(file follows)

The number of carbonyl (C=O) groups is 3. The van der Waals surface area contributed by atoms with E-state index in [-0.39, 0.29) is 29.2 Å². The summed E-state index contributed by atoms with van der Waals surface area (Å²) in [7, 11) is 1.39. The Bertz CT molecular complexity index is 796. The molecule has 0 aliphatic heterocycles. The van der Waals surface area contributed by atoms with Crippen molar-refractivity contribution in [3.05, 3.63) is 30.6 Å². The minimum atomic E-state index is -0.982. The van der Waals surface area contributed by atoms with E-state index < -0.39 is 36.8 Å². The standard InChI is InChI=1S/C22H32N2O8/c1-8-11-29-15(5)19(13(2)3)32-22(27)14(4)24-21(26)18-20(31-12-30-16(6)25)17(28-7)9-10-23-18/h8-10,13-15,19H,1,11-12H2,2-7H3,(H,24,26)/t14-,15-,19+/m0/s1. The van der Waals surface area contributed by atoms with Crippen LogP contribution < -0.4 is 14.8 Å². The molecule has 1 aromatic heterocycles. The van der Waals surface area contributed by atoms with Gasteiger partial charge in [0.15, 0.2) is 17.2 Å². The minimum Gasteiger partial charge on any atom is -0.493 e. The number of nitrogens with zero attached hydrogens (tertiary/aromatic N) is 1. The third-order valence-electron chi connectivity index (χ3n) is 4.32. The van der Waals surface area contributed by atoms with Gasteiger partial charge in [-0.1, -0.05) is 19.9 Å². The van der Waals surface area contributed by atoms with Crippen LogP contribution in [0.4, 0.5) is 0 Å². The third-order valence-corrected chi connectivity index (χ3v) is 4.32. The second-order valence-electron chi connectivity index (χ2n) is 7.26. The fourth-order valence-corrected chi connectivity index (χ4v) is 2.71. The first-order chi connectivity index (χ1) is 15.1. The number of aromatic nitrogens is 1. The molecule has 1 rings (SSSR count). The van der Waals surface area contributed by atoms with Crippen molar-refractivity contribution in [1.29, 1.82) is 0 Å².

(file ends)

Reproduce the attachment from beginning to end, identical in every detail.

The number of carbonyl (C=O) groups is 3. The van der Waals surface area contributed by atoms with E-state index in [-0.39, 0.29) is 29.2 Å². The summed E-state index contributed by atoms with van der Waals surface area (Å²) in [7, 11) is 1.39. The Bertz CT molecular complexity index is 796. The molecule has 0 aliphatic heterocycles. The van der Waals surface area contributed by atoms with Crippen molar-refractivity contribution in [3.05, 3.63) is 30.6 Å². The minimum atomic E-state index is -0.982. The van der Waals surface area contributed by atoms with E-state index < -0.39 is 36.8 Å². The standard InChI is InChI=1S/C22H32N2O8/c1-8-11-29-15(5)19(13(2)3)32-22(27)14(4)24-21(26)18-20(31-12-30-16(6)25)17(28-7)9-10-23-18/h8-10,13-15,19H,1,11-12H2,2-7H3,(H,24,26)/t14-,15-,19+/m0/s1. The van der Waals surface area contributed by atoms with Crippen LogP contribution < -0.4 is 14.8 Å². The molecule has 1 aromatic heterocycles. The van der Waals surface area contributed by atoms with Gasteiger partial charge in [0.15, 0.2) is 17.2 Å². The minimum Gasteiger partial charge on any atom is -0.493 e. The number of nitrogens with zero attached hydrogens (tertiary/aromatic N) is 1. The third-order valence-electron chi connectivity index (χ3n) is 4.32. The van der Waals surface area contributed by atoms with Gasteiger partial charge in [-0.1, -0.05) is 19.9 Å². The van der Waals surface area contributed by atoms with Crippen LogP contribution in [0.4, 0.5) is 0 Å². The third-order valence-corrected chi connectivity index (χ3v) is 4.32. The second-order valence-electron chi connectivity index (χ2n) is 7.26. The fourth-order valence-corrected chi connectivity index (χ4v) is 2.71. The first-order chi connectivity index (χ1) is 15.1. The number of aromatic nitrogens is 1. The molecule has 1 rings (SSSR count). The van der Waals surface area contributed by atoms with Crippen molar-refractivity contribution in [1.29, 1.82) is 0 Å².